Two UAF graduate students from different schools are working together to blend their disciplines, with beautiful results.
“I am very excited to do this,” said natural resources student Yosuke Okada. Working with fine arts student Adam Ottavi-Schiesl, Okada began providing the necessary plants for the project at the suggestion of Professor Pat Holloway. Ottavi-Schiesl is printing photographs onto the leaves. The students received a College of Liberal Arts Center for the Arts grant to conduct their research. Upon completion of the project, there will be an art show on the UAF campus.
“This is a nice collaboration between the arts and science,” Professor Holloway said.
The chlorophyll photographic art is made from black and white film and living plant leaves. The prints are made by placing negative or positive film on the leaves and exposing them to light. The film blocks the light rays from reaching the leaf in specific places, thus producing a fixable image directly on the leaf after varying amounts of time. The technique evolved from a process known as the anthotype, invented by Sir John Herschel in 1842. To make an anthotype Herschel created a layer of emulsion from crushed plant material and exposed it to direct sunlight until an image appeared.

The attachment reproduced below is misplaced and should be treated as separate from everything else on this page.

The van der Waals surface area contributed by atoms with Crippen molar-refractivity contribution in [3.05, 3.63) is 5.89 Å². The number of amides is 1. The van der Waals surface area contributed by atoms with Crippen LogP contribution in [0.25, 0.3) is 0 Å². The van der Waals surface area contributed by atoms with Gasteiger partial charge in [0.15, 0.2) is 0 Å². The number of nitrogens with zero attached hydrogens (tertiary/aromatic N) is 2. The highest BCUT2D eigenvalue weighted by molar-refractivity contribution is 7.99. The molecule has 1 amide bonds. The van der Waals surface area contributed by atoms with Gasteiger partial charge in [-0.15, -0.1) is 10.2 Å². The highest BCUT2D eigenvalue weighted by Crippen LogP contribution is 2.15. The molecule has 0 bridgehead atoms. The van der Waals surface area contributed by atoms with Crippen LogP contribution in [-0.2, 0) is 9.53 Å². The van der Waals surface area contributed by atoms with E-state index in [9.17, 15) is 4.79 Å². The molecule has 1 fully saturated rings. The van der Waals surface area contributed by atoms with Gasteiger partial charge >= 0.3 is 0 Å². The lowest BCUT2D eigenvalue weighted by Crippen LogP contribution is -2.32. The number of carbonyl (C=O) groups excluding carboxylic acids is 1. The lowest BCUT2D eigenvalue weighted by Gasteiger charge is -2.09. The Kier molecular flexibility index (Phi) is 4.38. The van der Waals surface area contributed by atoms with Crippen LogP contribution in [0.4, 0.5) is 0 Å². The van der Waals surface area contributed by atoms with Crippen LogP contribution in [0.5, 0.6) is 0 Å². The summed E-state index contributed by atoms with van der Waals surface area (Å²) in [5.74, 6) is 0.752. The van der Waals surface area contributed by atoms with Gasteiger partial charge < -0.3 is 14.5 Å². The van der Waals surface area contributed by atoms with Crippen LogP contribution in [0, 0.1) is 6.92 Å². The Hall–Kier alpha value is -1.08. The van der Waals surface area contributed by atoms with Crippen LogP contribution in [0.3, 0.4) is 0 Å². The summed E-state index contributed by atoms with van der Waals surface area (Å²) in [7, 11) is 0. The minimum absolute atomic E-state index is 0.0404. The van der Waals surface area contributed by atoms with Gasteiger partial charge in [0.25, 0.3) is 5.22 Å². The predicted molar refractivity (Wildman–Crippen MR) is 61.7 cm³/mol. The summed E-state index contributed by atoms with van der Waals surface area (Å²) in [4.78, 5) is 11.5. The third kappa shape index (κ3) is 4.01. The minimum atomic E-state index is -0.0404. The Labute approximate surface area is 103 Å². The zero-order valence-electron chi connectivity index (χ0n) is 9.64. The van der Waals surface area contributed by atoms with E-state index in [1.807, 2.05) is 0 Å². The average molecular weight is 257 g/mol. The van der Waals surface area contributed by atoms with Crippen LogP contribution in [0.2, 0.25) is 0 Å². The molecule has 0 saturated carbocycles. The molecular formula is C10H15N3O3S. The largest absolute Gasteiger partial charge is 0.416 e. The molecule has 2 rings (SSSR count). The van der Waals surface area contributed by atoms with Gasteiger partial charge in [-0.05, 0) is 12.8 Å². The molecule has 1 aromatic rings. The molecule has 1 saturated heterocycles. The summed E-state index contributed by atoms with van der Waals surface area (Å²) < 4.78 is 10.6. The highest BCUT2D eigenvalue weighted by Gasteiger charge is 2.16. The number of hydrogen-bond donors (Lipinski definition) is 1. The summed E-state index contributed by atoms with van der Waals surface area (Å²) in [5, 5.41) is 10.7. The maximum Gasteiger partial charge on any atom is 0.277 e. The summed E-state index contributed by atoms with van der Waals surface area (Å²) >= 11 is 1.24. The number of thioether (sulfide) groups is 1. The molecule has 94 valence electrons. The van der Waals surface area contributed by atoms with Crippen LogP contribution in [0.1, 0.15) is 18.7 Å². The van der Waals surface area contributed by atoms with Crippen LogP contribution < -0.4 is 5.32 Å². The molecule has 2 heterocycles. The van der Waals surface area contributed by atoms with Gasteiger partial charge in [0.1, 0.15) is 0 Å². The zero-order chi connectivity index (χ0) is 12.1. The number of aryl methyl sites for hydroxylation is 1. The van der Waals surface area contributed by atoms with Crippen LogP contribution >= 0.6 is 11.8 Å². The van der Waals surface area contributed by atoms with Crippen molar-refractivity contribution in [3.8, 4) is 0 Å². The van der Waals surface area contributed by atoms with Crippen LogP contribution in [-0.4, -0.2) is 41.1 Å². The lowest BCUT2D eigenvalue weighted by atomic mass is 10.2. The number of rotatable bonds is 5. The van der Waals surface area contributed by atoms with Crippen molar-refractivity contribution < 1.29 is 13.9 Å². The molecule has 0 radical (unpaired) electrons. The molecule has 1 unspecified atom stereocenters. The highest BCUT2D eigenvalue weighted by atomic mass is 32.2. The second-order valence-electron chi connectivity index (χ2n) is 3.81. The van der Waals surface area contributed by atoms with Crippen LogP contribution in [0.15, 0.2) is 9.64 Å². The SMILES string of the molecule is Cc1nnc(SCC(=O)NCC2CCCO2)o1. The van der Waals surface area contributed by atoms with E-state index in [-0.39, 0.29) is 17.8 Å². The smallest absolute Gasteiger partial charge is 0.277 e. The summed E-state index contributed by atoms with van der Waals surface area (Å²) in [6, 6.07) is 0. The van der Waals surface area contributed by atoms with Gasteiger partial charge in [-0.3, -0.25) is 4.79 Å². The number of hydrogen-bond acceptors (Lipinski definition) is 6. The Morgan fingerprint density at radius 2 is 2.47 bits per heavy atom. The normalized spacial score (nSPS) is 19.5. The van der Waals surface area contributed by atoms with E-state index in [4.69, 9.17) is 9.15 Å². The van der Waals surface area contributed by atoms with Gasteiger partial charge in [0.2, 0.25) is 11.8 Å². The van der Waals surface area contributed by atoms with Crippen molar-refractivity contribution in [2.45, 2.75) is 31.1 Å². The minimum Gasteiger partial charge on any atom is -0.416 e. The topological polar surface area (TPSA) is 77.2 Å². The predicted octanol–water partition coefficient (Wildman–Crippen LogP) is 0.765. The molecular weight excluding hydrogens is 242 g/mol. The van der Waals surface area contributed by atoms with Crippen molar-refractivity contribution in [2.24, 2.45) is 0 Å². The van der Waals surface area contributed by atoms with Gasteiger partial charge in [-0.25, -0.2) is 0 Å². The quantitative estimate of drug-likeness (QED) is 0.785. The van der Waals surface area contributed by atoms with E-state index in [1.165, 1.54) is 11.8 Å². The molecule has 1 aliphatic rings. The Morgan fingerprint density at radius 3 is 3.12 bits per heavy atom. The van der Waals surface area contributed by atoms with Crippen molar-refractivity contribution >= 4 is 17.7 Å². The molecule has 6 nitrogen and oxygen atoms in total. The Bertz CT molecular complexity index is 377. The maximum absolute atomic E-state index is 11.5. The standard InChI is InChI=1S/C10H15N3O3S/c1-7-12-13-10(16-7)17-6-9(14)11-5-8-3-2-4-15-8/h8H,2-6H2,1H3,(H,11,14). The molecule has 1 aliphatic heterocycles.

Ottavi-Schiesl first attempted to make chlorophyll prints last fall because of his interest in alternative photo processes, in conjunction with his thesis work. He said the weather and lack of sunlight in Fairbanks, along with his limited knowledge of botany and light, led to failure. After contacting Dr. Holloway, horticulture professor, he met Okada, whose research focuses on the use of light emitting diodes (LED lights) in high latitude greenhouse production. Most of Okada's research is performed in Professor Meriam Karlsson’s controlled environment agriculture laboratory at the Fairbanks Experiment Farm.
The students are working together to create unique photos using Okada’s LED lights, plants, and botanical knowledge, and Ottavi-Schiesl’s photographic knowledge and images. “The images are quite stunning and surreal,” Ottavi-Schiesl said.
“It’s an excellent way to use unwanted leaves,” Okada said. He said his contribution has been growing the plants, providing the greenhouse lights, and helping Ottavi-Schiesl understand plant processes. “I hope I have given good advice,” Okada said. So far they have experimented with spinach, poinsettia, and bean leaves.
Both students have had to find time to fit the project into their already busy schedules. “It was an eye-opener for me,” Okada said. “It’s a good way to get the attention of the public and stimulate kids’ interest in plant science and art. It is worth doing.”
Yosuke Okada (center) discusses greenhouse growing with visitors at the Chena Hot Springs energy fair in August 2009.